Kenny Dalglish's position as icon, idol, spiritual leader and heartbeat of Liverpool Football Club must be in some jeopardy. It seems clear that Fenway Sports Group, the club's American owners, have been less than amused by the manager's clumsy public relations and circling of the wagons around Anfield this season. It would appear the club's sponsors are also getting twitchy about possible damage to Liverpool's "global brand."
Hence -- probably under orders from above -- the public apologies that flooded out of Liverpool on Sunday after Luis Suarez's provocative refusal to shake the hand of Patrice Evra and so put a public end to their feud.
Dalglish gave a toe-curling TV interview in the Old Trafford tunnel after the match, claiming he was unaware of the non-handshake and blamed the reporter for being "bang out of order" for what, in fact, was an entirely relevant and courteous line of questioning.
"Conduct unbecoming of a Liverpool manager" were the strong words of contrition in Kenny's own statement the following day.
Incidentally, Manchester United manager Sir Alex Ferguson went too far in saying Suarez should "never play for Liverpool again." I don't remember him taking that view when Eric Cantona launched his kung-fu attack on a fan at Crystal Palace all those years ago.
Evra's triumphalist cavorting at the end of the game also disqualified him from taking any moral high ground.
But whether Liverpool and its fans like it or not, the reality here is that Suarez admitted using a racially abusive remark to Evra (once or seven times, depending on whose version you believe). So after serving his ban, why was he still playing the injured victim Saturday and pouring more fuel on the fire?
Perhaps because his manager had claimed that "Luis should never have been away." Really? What was Dalglish saying? That Suarez should have gone unpunished for making a racial slur on a fellow player? It sounded like that and rather typified Liverpool's state of denial for months in this ultra-sensitive case.
The affair has rather diminished Kenny Dalglish. A shame because he really is a very fine human being.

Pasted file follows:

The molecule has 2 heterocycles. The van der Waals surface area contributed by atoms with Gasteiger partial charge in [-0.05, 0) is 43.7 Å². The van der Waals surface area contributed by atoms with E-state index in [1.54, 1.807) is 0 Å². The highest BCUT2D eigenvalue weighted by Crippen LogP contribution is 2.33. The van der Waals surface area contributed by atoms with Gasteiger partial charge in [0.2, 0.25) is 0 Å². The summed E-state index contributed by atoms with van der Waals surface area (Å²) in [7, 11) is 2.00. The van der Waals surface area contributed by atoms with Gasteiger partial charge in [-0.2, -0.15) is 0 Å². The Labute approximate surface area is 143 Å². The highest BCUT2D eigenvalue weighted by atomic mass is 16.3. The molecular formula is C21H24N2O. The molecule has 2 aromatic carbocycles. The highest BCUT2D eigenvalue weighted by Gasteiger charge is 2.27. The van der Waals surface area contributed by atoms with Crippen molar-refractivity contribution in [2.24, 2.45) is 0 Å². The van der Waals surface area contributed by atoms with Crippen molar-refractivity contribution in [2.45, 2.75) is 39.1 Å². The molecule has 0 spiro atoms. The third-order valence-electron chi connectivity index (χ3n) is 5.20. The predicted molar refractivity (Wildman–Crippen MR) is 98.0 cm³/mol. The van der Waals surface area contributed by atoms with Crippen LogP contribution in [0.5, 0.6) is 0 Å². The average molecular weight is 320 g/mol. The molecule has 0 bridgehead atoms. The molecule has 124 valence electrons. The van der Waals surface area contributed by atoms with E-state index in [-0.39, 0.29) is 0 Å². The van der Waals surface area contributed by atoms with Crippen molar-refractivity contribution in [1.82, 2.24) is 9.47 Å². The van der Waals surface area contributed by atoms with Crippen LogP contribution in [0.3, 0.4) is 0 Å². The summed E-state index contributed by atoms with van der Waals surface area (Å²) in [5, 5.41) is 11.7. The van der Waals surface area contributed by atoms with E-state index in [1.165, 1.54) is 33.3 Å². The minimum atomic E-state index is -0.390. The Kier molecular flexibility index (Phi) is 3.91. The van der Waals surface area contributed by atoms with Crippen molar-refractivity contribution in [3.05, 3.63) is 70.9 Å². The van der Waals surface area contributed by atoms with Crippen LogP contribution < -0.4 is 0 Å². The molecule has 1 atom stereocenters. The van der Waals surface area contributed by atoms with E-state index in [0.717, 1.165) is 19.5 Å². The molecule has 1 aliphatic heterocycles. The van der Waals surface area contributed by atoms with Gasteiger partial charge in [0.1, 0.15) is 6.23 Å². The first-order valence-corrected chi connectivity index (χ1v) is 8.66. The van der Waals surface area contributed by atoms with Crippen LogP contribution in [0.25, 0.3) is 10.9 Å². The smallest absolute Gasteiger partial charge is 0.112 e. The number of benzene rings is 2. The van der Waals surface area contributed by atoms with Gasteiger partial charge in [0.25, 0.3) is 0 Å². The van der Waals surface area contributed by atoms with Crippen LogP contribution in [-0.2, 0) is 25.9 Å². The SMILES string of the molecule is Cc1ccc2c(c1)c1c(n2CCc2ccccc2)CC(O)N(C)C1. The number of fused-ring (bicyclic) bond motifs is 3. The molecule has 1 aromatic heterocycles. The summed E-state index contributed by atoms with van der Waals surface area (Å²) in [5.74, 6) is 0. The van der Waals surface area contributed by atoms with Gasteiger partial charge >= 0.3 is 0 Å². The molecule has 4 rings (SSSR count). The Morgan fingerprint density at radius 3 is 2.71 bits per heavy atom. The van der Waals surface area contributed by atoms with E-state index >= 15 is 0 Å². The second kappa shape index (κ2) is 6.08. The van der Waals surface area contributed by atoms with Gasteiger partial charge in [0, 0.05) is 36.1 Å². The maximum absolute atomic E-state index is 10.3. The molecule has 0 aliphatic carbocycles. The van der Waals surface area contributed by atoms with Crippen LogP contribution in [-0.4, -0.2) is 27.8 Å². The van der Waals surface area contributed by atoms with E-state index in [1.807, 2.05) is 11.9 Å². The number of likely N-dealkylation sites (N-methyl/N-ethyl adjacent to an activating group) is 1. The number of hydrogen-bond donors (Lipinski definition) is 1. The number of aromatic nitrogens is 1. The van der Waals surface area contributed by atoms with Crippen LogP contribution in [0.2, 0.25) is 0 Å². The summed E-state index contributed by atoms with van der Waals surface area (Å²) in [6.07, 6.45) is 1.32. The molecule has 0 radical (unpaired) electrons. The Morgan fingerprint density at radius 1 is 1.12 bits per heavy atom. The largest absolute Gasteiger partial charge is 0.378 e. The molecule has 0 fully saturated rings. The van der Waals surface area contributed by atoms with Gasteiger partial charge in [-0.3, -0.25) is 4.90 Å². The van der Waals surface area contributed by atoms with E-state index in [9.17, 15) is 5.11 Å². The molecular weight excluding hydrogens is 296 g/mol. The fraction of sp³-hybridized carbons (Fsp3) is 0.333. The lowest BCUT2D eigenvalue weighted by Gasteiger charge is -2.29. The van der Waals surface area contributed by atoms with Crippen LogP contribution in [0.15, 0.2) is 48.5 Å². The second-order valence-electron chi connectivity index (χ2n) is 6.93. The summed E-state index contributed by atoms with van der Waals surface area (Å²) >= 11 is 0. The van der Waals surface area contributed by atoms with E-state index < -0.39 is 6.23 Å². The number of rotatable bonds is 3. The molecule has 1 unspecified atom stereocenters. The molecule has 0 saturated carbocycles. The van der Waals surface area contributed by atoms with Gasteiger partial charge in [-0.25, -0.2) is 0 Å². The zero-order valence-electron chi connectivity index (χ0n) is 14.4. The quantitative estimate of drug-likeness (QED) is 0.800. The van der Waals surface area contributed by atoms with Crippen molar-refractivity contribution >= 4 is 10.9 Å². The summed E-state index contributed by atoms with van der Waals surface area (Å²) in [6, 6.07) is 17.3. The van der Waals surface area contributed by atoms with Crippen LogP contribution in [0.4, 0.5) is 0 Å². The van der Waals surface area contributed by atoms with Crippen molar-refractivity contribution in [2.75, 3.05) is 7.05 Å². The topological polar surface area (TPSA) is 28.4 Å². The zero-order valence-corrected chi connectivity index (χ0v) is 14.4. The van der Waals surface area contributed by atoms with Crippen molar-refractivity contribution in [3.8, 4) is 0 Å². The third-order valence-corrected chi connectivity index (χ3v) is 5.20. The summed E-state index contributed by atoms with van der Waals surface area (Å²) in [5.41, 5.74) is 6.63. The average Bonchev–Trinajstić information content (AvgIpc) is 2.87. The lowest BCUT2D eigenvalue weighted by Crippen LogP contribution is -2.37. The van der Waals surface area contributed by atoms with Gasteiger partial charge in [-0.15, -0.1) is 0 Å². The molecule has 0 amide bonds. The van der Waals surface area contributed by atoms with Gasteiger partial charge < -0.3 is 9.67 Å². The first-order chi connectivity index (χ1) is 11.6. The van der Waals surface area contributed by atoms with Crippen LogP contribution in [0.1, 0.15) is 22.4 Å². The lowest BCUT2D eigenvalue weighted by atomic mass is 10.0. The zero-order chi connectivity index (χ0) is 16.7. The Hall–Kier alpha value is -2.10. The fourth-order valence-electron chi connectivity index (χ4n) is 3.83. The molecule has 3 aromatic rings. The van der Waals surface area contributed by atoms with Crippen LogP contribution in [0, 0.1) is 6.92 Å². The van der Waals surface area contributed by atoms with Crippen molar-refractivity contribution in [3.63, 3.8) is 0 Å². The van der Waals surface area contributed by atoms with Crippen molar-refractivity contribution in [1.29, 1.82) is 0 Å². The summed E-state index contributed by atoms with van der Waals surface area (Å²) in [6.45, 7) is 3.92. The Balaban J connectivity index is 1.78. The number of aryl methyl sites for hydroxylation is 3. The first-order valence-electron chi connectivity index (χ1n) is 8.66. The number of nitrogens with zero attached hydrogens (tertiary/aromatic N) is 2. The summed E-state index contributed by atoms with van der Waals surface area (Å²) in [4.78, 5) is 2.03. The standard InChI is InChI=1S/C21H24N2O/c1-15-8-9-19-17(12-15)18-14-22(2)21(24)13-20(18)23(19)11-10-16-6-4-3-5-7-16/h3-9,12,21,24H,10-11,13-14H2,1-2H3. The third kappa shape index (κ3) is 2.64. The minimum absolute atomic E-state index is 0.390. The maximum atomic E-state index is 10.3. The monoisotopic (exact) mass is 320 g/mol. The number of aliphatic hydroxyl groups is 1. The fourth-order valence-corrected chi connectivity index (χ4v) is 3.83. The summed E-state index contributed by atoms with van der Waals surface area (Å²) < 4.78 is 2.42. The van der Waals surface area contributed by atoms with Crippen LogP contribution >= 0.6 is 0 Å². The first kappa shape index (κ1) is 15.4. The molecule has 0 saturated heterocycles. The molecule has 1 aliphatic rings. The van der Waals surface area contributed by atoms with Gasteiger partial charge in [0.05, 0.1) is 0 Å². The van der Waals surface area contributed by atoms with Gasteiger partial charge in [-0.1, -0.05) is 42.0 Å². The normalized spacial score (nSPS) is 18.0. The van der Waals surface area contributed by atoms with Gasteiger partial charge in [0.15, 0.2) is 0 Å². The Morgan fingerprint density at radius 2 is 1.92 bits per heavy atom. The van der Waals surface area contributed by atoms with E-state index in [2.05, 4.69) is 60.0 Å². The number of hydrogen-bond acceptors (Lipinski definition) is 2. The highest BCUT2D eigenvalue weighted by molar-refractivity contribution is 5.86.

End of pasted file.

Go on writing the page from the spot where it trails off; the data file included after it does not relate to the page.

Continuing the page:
Who can ever forget his compassion and sensitivity after the 1989 Hillsborough disaster, when he made sure that either he or at least one of his players attended every single funeral? That is the measure of the man. He was brought up in the "Boot Room" era, when Liverpool could keep any problems in-house, and has, to some extent, tried to recreate that regime as he seeks to restore the club's former glories.
His stance on the Suarez issue has been born out of a deep love for the club and an overwhelming desire to protect his player. But in such a delicate case with the outcome going against his star player, too often this brand of PR has come across as misguided loyalty at best, and tacit approval of Suarez's actions at worst.
Fair to say "King Kenny," who often looks as if he would rather be walking barefoot on glass than doing an interview, has to work harder at embracing the demands of the modern media.
Suarez, as even Evra acknowledges, is not a racist -- and neither is anyone else at Liverpool Football Club. But Anfield's handling of his case was appalling, until those overdue apologies.
The club's traumas could end with a trophy in the league cup final against Cardiff City on Feb. 26. That would be a hugely significant step in the Reds revival.
But if, as seems likely, Liverpool fails to reach the top four and misses out on the Champions League again, Dalglish and his transfer guru, Damien Comolli, might be facing an inquest on Stewart Downing, Jordan Henderson and Andy Carroll -- all of whom have failed to set Anfield alight so far.
For the moment, Liverpool's revolution is proving to be a painful one.
Ian Darke is a commentator for ESPN. You can reach him on Twitter at http://twitter.com/iandarkeespn.